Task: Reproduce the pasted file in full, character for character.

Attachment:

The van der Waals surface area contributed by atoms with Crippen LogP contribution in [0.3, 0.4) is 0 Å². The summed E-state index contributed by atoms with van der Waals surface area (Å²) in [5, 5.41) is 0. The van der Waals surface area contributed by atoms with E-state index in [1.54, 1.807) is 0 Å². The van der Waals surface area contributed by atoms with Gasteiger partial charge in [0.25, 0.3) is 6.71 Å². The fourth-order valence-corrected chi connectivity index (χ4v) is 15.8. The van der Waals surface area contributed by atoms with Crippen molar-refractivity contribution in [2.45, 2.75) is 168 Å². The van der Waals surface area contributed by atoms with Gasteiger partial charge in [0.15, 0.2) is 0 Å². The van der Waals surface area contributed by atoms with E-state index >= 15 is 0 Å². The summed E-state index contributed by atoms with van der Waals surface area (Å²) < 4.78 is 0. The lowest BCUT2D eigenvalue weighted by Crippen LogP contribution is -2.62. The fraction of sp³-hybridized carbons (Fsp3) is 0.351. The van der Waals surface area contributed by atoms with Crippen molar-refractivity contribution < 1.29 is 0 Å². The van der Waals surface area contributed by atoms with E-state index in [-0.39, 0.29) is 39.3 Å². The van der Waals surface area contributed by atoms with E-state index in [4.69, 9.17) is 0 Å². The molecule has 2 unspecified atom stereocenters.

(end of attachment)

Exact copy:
The van der Waals surface area contributed by atoms with Crippen LogP contribution in [0.3, 0.4) is 0 Å². The summed E-state index contributed by atoms with van der Waals surface area (Å²) in [5, 5.41) is 0. The van der Waals surface area contributed by atoms with E-state index in [1.54, 1.807) is 0 Å². The van der Waals surface area contributed by atoms with Gasteiger partial charge in [0.25, 0.3) is 6.71 Å². The fourth-order valence-corrected chi connectivity index (χ4v) is 15.8. The van der Waals surface area contributed by atoms with Crippen molar-refractivity contribution in [2.45, 2.75) is 168 Å². The van der Waals surface area contributed by atoms with Gasteiger partial charge in [0.15, 0.2) is 0 Å². The van der Waals surface area contributed by atoms with E-state index >= 15 is 0 Å². The summed E-state index contributed by atoms with van der Waals surface area (Å²) < 4.78 is 0. The lowest BCUT2D eigenvalue weighted by Crippen LogP contribution is -2.62. The fraction of sp³-hybridized carbons (Fsp3) is 0.351. The van der Waals surface area contributed by atoms with Crippen molar-refractivity contribution < 1.29 is 0 Å². The van der Waals surface area contributed by atoms with E-state index in [-0.39, 0.29) is 39.3 Å². The van der Waals surface area contributed by atoms with E-state index in [4.69, 9.17) is 0 Å². The molecule has 2 unspecified atom stereocenters.